President Obama's choosing Tufts University professor and organic advocate Kathleen Merrigan as the deputy secretary of agriculture has gone a long way towards appeasing sustainable food communities over Tom Vilsack's appointment as USDA head. At the same time, Merrigan's nomination is a strong first stroke towards crafting a better U.S. food policy, emphasis on the first.
Merrigan is expected to have an enormous impact on food labeling standards, particularly for vague, misused terms like "grass fed," "raised without antibiotics," and "naturally raised." The labeling picture's probably going to get a whole lot clearer now:
"Merrigan, 49, director of the agriculture, food and environment program at Tufts University, helped develop the Organic Foods Production Act of 1990 as a staffer on the Senate Committee on Agriculture, Nutrition and Forestry. The law created national standards for organic foods and a federal program to accredit them. From 1999 to 2001, Merrigan served as administrator of the U.S. Department of Agriculture (USDA) Agricultural Marketing Service (AMS), which oversees the agency's organic program." - Scientific American
With a PhD in Environmental Planning and Policy from MIT, Merrigan has written a host of papers supporting sustainable agriculture policy, too. Treehugger culled several points from one of them, "Ensuring Comprehensive Organic Livestock Standards," including some specific, detailed guidelines like choosing disease-resistant breeds, allowing animals to reproduce naturally, and ensuring adequate space for animal movement. Restrictions like these should result in stricter, more comprehensible labeling standards that prevent companies from slipping in factory food under the hazy "all-natural" guise.
Merrigan's appointment will mark the first time a sustainable agriculture advocate helps direct the USDA and, consequently, U.S. food policy. It's also a victory for groups like Food Democracy Now, which spearheaded the petition to President Obama to focus on natural food systems and move this country away from industry-focused agriculture.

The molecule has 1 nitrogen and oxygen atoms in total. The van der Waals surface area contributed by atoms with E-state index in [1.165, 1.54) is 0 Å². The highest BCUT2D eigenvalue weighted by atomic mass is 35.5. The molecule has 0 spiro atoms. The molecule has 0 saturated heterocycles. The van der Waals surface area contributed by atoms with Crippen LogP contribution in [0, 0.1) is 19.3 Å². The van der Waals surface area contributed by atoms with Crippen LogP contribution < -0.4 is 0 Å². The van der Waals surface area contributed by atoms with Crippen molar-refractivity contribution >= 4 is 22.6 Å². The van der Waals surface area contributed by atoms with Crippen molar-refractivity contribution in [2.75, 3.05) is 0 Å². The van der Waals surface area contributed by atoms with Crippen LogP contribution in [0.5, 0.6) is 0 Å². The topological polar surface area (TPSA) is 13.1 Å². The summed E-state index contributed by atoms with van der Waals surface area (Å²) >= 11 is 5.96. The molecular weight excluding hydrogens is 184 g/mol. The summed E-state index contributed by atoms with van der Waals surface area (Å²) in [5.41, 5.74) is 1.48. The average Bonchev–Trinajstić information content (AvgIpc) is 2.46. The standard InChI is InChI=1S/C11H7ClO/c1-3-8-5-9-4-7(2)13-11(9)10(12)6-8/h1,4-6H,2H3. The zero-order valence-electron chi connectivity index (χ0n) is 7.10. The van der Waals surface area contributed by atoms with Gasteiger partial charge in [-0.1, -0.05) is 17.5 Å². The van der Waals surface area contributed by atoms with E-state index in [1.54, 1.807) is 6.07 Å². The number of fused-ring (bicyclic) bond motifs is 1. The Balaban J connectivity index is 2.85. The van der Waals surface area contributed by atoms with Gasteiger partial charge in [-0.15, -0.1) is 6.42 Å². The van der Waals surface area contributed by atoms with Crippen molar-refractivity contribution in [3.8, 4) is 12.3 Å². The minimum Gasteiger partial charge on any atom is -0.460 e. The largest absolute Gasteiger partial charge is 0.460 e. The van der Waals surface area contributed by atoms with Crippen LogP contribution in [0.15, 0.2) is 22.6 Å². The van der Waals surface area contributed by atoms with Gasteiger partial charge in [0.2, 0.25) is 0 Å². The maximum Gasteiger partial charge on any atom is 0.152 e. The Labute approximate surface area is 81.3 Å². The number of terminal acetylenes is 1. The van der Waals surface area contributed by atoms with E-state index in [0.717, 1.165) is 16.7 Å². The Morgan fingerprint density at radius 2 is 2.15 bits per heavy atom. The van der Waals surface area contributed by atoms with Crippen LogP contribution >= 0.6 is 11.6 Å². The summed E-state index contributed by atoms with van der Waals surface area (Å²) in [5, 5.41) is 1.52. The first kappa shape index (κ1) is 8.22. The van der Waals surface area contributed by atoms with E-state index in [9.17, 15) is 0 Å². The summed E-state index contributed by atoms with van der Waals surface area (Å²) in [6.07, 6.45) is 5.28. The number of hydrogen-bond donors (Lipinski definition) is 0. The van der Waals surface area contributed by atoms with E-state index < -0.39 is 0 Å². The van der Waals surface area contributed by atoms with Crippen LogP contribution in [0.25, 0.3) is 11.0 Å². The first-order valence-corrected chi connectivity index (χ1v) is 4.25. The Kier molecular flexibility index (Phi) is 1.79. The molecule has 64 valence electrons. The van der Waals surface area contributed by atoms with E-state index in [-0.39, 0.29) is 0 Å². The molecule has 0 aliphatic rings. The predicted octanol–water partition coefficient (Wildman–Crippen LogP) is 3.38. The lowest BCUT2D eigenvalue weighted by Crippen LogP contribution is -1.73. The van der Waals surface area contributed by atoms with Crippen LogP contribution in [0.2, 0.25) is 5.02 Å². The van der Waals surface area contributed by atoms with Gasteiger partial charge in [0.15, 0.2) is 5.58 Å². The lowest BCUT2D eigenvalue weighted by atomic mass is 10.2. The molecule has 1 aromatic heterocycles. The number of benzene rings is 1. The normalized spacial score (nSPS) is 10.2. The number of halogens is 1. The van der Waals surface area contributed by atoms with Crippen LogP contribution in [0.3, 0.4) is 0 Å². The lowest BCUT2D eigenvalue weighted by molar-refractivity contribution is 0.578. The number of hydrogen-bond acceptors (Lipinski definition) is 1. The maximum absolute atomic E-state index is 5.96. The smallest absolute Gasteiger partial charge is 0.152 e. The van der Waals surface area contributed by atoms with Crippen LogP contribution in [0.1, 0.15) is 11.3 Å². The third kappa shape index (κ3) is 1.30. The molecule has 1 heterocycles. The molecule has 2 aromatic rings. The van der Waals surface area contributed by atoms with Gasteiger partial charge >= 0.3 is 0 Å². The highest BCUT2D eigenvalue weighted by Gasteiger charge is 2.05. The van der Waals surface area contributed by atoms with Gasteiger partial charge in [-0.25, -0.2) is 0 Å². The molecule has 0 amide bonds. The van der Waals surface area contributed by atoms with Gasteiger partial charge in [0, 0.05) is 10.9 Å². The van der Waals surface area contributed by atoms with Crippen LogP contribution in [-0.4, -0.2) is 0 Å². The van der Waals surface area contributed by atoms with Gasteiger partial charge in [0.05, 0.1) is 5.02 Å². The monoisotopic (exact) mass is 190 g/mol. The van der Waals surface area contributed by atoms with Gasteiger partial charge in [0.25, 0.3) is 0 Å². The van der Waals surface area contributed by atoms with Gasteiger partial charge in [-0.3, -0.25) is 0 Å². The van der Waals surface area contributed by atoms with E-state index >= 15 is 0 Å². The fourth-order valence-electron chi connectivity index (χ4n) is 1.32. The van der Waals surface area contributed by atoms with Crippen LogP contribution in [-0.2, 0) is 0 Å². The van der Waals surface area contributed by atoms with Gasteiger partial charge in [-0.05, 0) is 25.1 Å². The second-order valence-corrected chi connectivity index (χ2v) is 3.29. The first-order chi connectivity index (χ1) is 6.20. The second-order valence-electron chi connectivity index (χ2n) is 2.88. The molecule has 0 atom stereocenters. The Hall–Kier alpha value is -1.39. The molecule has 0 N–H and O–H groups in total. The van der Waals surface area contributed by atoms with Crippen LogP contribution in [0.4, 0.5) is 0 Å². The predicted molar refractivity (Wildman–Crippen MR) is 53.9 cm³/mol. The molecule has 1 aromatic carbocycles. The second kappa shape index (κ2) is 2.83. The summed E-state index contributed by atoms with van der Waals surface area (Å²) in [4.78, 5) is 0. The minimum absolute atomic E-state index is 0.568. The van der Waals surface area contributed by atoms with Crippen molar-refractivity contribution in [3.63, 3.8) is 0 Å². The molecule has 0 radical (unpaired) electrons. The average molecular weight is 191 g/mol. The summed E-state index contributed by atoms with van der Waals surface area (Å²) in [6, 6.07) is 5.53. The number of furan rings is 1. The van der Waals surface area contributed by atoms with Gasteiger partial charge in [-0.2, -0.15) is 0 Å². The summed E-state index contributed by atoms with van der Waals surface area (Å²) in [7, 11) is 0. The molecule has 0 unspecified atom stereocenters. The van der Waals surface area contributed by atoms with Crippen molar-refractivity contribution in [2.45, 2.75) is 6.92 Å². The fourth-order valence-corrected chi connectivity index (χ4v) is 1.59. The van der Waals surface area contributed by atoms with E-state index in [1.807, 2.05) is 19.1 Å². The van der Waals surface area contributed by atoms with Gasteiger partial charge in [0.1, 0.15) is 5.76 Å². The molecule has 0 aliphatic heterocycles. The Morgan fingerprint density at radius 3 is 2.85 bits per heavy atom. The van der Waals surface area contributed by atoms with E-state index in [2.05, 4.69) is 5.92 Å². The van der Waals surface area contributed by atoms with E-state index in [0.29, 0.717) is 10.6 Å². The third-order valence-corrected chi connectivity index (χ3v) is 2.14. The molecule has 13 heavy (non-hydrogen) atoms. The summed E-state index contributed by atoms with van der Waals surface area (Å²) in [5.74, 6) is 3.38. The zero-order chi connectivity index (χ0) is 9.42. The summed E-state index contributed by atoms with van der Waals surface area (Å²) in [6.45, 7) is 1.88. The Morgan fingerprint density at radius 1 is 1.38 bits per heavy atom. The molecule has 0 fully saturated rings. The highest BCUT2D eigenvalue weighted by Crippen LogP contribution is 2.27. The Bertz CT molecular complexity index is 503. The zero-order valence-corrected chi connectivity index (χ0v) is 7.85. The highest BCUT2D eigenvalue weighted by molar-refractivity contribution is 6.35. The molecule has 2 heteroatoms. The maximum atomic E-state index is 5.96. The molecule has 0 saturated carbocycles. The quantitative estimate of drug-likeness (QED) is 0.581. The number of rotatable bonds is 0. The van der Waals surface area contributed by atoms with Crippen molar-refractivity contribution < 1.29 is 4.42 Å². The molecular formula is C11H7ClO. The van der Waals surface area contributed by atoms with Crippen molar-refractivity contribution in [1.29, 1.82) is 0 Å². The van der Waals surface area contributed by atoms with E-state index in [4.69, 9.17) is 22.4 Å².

The University of Richmond's Steve Nash, though, points to some deeper-rooted problems in the American food supply:
"One cause of these food scares lies in retailers' tendency to push for ever-lower pricing. This puts pressure on suppliers to produce food as cheaply as possible, which ratchets up the temptation to cut corners and game the food-safety inspection process. This model reduces the amount we pay at the supermarket, but possibly at the expense of our health and public safety--which raises the question of whether we're actually paying less.
One of the primary downsides of these cost-cutting measures is the move toward greater centralization of the agriculture industry. The CDC attributes some of the current contamination hazard to "an increasingly centralized food supply," because "food contaminated in production can be rapidly shipped to many states, causing a widespread outbreak." Processing food in larger, centralized plants also puts more people at risk. "With smaller plants, if there is a mistake, the number of people affected is smaller," says Chuck Hassebrook, long-time executive director of the Center for Rural Affairs." - The New Republic
Nash outlines even more problems associated with low-cost, high-volume food production, like placing meat safety under the responsibility of an undertrained workforce and conducting safety inspections under rushed conditions. Plus, Nash says, agricultural fallout in the environment includes everything from soil exhaustion associated with traditional crops to massive greenhouse gas emissions in the livestock industry, and mitigating these issues will be complicated. Some of the solutions rely on unpopular ideas like accepting higher prices for food even in a recession or transforming the American diet into a less meat-intensive one.
If the goal is a comprehensive overhaul of the U.S. agricultural landscape of cleaner, healthier food that taxes the air, water, and climate less, it's going to take many more governmental moves like the appointment of Kathleen Merrigan. No less important is the even harder work of changing how Americans eat and buy food.